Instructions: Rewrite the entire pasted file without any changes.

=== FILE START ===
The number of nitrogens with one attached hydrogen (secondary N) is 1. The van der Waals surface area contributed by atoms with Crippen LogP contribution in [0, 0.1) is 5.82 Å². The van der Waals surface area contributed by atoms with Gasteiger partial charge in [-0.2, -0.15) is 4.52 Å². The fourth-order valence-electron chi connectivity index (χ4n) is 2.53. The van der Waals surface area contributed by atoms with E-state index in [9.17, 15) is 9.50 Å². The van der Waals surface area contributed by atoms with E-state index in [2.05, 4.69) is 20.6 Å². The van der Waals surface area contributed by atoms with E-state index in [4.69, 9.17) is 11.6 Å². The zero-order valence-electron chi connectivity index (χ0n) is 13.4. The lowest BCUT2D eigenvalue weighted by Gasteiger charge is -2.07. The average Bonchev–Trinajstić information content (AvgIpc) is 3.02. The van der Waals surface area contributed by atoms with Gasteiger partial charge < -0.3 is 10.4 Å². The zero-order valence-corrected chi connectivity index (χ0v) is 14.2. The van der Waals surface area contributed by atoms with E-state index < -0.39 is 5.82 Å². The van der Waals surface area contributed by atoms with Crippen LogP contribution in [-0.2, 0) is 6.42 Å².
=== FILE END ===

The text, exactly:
The number of nitrogens with one attached hydrogen (secondary N) is 1. The van der Waals surface area contributed by atoms with Crippen LogP contribution in [0, 0.1) is 5.82 Å². The van der Waals surface area contributed by atoms with Gasteiger partial charge in [-0.2, -0.15) is 4.52 Å². The fourth-order valence-electron chi connectivity index (χ4n) is 2.53. The van der Waals surface area contributed by atoms with E-state index in [9.17, 15) is 9.50 Å². The van der Waals surface area contributed by atoms with E-state index in [2.05, 4.69) is 20.6 Å². The van der Waals surface area contributed by atoms with E-state index in [4.69, 9.17) is 11.6 Å². The zero-order valence-electron chi connectivity index (χ0n) is 13.4. The lowest BCUT2D eigenvalue weighted by Gasteiger charge is -2.07. The average Bonchev–Trinajstić information content (AvgIpc) is 3.02. The van der Waals surface area contributed by atoms with Gasteiger partial charge < -0.3 is 10.4 Å². The zero-order valence-corrected chi connectivity index (χ0v) is 14.2. The van der Waals surface area contributed by atoms with E-state index < -0.39 is 5.82 Å². The van der Waals surface area contributed by atoms with Crippen LogP contribution in [-0.2, 0) is 6.42 Å².